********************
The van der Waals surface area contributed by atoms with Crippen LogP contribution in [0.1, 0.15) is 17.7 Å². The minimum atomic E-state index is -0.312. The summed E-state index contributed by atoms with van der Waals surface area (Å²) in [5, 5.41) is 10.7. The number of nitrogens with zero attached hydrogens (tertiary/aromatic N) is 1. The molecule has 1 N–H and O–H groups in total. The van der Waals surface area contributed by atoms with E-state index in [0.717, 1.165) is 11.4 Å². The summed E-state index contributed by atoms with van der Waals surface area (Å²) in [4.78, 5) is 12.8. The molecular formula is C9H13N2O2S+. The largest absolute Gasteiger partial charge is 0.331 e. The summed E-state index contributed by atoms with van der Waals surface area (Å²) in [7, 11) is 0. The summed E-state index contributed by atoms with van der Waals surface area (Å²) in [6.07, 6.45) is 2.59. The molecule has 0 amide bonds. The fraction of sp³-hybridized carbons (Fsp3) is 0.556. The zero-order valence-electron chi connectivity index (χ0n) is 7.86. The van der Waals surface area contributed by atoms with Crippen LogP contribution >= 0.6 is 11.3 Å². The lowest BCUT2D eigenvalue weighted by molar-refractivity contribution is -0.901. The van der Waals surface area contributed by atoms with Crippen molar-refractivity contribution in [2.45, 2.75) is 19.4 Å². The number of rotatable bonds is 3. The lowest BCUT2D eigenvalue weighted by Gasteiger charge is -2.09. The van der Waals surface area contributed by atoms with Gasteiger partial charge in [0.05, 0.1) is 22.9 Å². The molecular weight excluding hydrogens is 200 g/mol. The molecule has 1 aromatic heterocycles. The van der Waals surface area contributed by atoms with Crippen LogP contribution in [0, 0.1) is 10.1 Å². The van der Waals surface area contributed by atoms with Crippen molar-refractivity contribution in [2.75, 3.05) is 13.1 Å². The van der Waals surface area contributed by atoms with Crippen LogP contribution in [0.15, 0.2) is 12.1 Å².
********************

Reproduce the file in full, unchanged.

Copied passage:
The van der Waals surface area contributed by atoms with Crippen LogP contribution in [0.1, 0.15) is 17.7 Å². The minimum atomic E-state index is -0.312. The summed E-state index contributed by atoms with van der Waals surface area (Å²) in [5, 5.41) is 10.7. The number of nitrogens with zero attached hydrogens (tertiary/aromatic N) is 1. The molecule has 1 N–H and O–H groups in total. The van der Waals surface area contributed by atoms with E-state index in [0.717, 1.165) is 11.4 Å². The summed E-state index contributed by atoms with van der Waals surface area (Å²) in [4.78, 5) is 12.8. The molecular formula is C9H13N2O2S+. The largest absolute Gasteiger partial charge is 0.331 e. The summed E-state index contributed by atoms with van der Waals surface area (Å²) in [7, 11) is 0. The summed E-state index contributed by atoms with van der Waals surface area (Å²) in [6.07, 6.45) is 2.59. The molecule has 0 amide bonds. The fraction of sp³-hybridized carbons (Fsp3) is 0.556. The zero-order valence-electron chi connectivity index (χ0n) is 7.86. The van der Waals surface area contributed by atoms with Crippen LogP contribution >= 0.6 is 11.3 Å². The lowest BCUT2D eigenvalue weighted by molar-refractivity contribution is -0.901. The van der Waals surface area contributed by atoms with Crippen molar-refractivity contribution in [2.45, 2.75) is 19.4 Å². The number of rotatable bonds is 3. The lowest BCUT2D eigenvalue weighted by Gasteiger charge is -2.09. The van der Waals surface area contributed by atoms with Gasteiger partial charge in [0.05, 0.1) is 22.9 Å². The molecular weight excluding hydrogens is 200 g/mol. The molecule has 1 aromatic heterocycles. The van der Waals surface area contributed by atoms with Crippen LogP contribution in [0, 0.1) is 10.1 Å². The van der Waals surface area contributed by atoms with Crippen molar-refractivity contribution in [2.75, 3.05) is 13.1 Å². The van der Waals surface area contributed by atoms with Crippen LogP contribution in [0.15, 0.2) is 12.1 Å².